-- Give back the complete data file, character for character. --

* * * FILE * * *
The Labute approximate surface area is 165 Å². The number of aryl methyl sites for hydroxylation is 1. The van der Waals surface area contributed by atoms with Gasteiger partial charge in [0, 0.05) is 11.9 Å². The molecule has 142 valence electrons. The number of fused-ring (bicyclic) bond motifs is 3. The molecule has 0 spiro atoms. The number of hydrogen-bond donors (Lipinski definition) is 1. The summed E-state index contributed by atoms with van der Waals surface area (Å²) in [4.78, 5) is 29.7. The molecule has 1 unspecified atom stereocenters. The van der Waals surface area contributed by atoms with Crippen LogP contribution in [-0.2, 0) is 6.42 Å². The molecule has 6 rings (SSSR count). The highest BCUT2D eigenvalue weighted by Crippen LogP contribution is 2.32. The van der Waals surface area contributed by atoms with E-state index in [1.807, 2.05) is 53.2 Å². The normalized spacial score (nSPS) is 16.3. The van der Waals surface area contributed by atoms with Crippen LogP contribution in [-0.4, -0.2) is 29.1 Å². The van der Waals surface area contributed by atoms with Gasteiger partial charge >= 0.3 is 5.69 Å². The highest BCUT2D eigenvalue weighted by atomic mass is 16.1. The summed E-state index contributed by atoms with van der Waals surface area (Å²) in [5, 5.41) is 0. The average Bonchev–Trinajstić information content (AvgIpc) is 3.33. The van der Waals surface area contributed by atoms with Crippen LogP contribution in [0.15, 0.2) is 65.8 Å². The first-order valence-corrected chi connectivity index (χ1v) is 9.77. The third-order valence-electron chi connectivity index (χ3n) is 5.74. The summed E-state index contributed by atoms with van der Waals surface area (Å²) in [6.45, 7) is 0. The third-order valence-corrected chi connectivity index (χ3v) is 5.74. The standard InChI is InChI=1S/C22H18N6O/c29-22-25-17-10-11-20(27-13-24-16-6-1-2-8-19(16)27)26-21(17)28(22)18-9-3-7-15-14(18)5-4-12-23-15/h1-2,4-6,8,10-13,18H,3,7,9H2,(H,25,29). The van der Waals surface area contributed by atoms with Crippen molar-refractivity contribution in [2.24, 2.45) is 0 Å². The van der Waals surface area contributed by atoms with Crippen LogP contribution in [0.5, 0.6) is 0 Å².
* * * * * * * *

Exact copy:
The Labute approximate surface area is 165 Å². The number of aryl methyl sites for hydroxylation is 1. The van der Waals surface area contributed by atoms with Gasteiger partial charge in [0, 0.05) is 11.9 Å². The molecule has 142 valence electrons. The number of fused-ring (bicyclic) bond motifs is 3. The molecule has 0 spiro atoms. The number of hydrogen-bond donors (Lipinski definition) is 1. The summed E-state index contributed by atoms with van der Waals surface area (Å²) in [4.78, 5) is 29.7. The molecule has 1 unspecified atom stereocenters. The van der Waals surface area contributed by atoms with Crippen LogP contribution in [-0.2, 0) is 6.42 Å². The molecule has 6 rings (SSSR count). The highest BCUT2D eigenvalue weighted by Crippen LogP contribution is 2.32. The van der Waals surface area contributed by atoms with E-state index in [1.807, 2.05) is 53.2 Å². The normalized spacial score (nSPS) is 16.3. The van der Waals surface area contributed by atoms with Crippen LogP contribution in [-0.4, -0.2) is 29.1 Å². The van der Waals surface area contributed by atoms with Gasteiger partial charge >= 0.3 is 5.69 Å². The highest BCUT2D eigenvalue weighted by atomic mass is 16.1. The summed E-state index contributed by atoms with van der Waals surface area (Å²) in [5, 5.41) is 0. The average Bonchev–Trinajstić information content (AvgIpc) is 3.33. The van der Waals surface area contributed by atoms with Crippen LogP contribution in [0.15, 0.2) is 65.8 Å². The first-order valence-corrected chi connectivity index (χ1v) is 9.77. The third-order valence-electron chi connectivity index (χ3n) is 5.74. The summed E-state index contributed by atoms with van der Waals surface area (Å²) in [6.45, 7) is 0. The third-order valence-corrected chi connectivity index (χ3v) is 5.74. The standard InChI is InChI=1S/C22H18N6O/c29-22-25-17-10-11-20(27-13-24-16-6-1-2-8-19(16)27)26-21(17)28(22)18-9-3-7-15-14(18)5-4-12-23-15/h1-2,4-6,8,10-13,18H,3,7,9H2,(H,25,29). The van der Waals surface area contributed by atoms with Crippen molar-refractivity contribution in [2.24, 2.45) is 0 Å². The van der Waals surface area contributed by atoms with Crippen LogP contribution in [0.5, 0.6) is 0 Å².